One of the jobs I had growing up was cleaning out the cabins on our small fishing resort. My brother and I would clear the refrigerator of miscellaneous left overs and the inevitable cup of bacon grease. We would empty baskets, make beds and have the cabin ready for my mother to finish the clean up.
Neither of us was crazy about the job, but there were ways to take the dreariness out of the task. Stripped down beds were bounced on. We played with matches, lighting and relighting propane burners. Always though, we would be on the lookout for my mom, sounding the alarm when she was on her way. By the time she walked through the door, gas burners would be turned off and we would be busy making beds. Sometimes, she would sniff the air and ask if we’d been playing with matches. We admitted to nothing. Thinking back, I wonder how we thought we could have hidden something so obvious as the pungent smell of sulfur mingled with propane gas. We can try to hide our sins from others and ourselves, but we cannot hide who we are and what we have been about from God.
This fall there has been a church wide study on Timothy Keller’s book, “The Prodigal God” based on the scripture in Luke 15: 11-32. The story is of a father who has two sons. One begs for his inheritance early, then disappears into a far country. Along the way his bad choices and bad companions cause his downfall. One day he decides to return to his father’s home and beg for a job. To his surprise and utter amazement, his father races to meet him and welcomes him into the family, throwing a feast of celebration. The older son is angry and resentful, refusing to join the festivities. We have been reminded that all of us slip in some way. Like the younger brother in Jesus’s story, we mess up running as far from God as we can figure out how to run. Our mistakes compound, one upon another, until we are so trapped by the prison we’ve erected that we cry out for God. We’ve looked at the elder brother, also alienated through his self-righteous pride. Unable to celebrate his brother’s return, he fumes in his own arrogance, frustration and resentment. Both are lost, but only one realizes it.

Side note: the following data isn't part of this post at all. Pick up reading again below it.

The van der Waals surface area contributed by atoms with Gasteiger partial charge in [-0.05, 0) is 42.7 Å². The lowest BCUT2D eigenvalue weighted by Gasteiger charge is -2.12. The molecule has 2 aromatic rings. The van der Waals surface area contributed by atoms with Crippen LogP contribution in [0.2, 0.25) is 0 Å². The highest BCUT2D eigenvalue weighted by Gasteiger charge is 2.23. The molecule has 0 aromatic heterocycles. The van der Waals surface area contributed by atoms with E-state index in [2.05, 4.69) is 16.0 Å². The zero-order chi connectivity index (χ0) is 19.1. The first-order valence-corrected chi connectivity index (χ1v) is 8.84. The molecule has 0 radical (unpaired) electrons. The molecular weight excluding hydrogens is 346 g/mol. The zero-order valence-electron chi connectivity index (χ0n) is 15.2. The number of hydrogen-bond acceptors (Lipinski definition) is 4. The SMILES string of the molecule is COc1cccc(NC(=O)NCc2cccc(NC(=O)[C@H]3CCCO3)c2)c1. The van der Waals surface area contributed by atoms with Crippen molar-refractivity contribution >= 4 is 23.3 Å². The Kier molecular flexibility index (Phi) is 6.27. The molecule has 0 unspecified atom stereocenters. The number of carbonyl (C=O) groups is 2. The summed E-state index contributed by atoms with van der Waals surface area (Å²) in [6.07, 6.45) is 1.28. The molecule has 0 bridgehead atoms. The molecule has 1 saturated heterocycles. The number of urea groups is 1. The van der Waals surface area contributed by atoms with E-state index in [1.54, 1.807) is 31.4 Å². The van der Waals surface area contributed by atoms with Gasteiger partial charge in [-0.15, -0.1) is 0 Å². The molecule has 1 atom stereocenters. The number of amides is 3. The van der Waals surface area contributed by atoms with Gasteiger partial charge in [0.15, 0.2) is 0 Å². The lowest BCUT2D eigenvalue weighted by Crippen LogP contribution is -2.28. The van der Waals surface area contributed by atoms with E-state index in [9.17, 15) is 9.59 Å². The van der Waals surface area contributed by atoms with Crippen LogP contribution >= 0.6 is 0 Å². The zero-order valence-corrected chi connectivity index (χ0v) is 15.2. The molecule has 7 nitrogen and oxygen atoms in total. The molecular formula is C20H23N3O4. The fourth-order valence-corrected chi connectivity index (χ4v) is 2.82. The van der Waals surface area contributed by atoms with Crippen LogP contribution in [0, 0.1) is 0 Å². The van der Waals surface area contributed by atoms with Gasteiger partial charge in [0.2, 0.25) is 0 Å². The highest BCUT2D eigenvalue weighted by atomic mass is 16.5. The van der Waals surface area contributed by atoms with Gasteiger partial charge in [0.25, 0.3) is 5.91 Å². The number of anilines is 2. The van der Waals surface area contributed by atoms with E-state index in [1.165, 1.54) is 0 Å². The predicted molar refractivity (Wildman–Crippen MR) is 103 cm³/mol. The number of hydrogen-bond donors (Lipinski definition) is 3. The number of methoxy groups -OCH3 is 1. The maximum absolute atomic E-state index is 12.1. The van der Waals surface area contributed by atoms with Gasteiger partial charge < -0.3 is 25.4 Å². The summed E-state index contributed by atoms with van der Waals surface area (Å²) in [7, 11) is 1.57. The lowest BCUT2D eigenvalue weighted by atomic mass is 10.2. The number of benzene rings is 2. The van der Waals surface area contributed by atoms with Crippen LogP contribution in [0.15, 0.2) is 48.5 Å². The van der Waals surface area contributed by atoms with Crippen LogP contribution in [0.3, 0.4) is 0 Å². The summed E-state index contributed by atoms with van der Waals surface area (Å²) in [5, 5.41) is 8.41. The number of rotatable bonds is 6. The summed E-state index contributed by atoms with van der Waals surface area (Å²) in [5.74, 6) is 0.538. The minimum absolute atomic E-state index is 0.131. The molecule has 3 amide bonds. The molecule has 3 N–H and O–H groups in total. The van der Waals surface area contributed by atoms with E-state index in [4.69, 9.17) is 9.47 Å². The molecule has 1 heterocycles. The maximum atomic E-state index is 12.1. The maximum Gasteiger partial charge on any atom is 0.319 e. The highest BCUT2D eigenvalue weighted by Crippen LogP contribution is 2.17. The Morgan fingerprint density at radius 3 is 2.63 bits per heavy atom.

The pungent smells of off-center living corrodes the atmosphere of our lives. Yet, in Jesus Christ, God comes to us with an alternative way of living. He calls us to return home. Home from all the lost places we have run to. He calls us from our self-righteous pride in our own goodness. He calls us to himself and tells us that we are loved and cherished for who we are. J. William Harkins writes ( Feasting on the Gospels, Luke Volume 2) “We can fall from justice, we can fall from faith; we can fall from righteousness; but we cannot fall from grace.” God’s grace reaches out to every part of our lives. God searches after us, yearns for our return, then races to meet us, when we are wise enough to turn around. All we need to do is turn and open ourselves to accept the love that has always been there for us.